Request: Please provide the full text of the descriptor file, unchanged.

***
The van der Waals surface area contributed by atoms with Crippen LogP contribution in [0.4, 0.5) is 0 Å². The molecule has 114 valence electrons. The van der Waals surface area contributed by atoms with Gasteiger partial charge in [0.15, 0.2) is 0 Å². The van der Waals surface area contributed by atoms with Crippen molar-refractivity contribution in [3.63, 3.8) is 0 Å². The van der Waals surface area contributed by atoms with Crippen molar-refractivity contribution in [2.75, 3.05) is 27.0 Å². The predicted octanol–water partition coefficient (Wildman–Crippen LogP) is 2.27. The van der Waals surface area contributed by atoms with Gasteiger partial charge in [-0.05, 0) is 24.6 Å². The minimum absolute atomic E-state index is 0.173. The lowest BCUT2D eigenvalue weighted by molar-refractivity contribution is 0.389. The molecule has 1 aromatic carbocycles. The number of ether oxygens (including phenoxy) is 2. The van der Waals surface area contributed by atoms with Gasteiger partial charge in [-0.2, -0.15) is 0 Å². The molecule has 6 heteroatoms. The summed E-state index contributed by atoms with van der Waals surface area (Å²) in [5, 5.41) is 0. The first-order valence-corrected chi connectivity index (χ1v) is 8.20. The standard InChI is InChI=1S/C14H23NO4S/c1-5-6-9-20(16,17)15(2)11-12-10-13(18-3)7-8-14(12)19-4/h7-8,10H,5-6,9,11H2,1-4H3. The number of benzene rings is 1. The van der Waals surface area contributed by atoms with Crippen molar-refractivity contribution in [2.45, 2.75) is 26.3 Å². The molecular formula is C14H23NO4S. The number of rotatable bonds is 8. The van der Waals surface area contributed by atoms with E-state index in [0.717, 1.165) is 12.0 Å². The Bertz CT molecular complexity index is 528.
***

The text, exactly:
The van der Waals surface area contributed by atoms with Crippen LogP contribution in [0.4, 0.5) is 0 Å². The molecule has 114 valence electrons. The van der Waals surface area contributed by atoms with Gasteiger partial charge in [0.15, 0.2) is 0 Å². The van der Waals surface area contributed by atoms with Crippen molar-refractivity contribution in [3.63, 3.8) is 0 Å². The van der Waals surface area contributed by atoms with Crippen molar-refractivity contribution in [2.75, 3.05) is 27.0 Å². The predicted octanol–water partition coefficient (Wildman–Crippen LogP) is 2.27. The van der Waals surface area contributed by atoms with Gasteiger partial charge in [-0.05, 0) is 24.6 Å². The minimum absolute atomic E-state index is 0.173. The lowest BCUT2D eigenvalue weighted by molar-refractivity contribution is 0.389. The molecule has 1 aromatic carbocycles. The number of ether oxygens (including phenoxy) is 2. The van der Waals surface area contributed by atoms with Gasteiger partial charge in [-0.2, -0.15) is 0 Å². The molecule has 6 heteroatoms. The summed E-state index contributed by atoms with van der Waals surface area (Å²) in [5, 5.41) is 0. The first-order valence-corrected chi connectivity index (χ1v) is 8.20. The standard InChI is InChI=1S/C14H23NO4S/c1-5-6-9-20(16,17)15(2)11-12-10-13(18-3)7-8-14(12)19-4/h7-8,10H,5-6,9,11H2,1-4H3. The number of benzene rings is 1. The van der Waals surface area contributed by atoms with Crippen molar-refractivity contribution in [2.45, 2.75) is 26.3 Å². The molecular formula is C14H23NO4S. The number of rotatable bonds is 8. The van der Waals surface area contributed by atoms with E-state index in [0.717, 1.165) is 12.0 Å². The Bertz CT molecular complexity index is 528.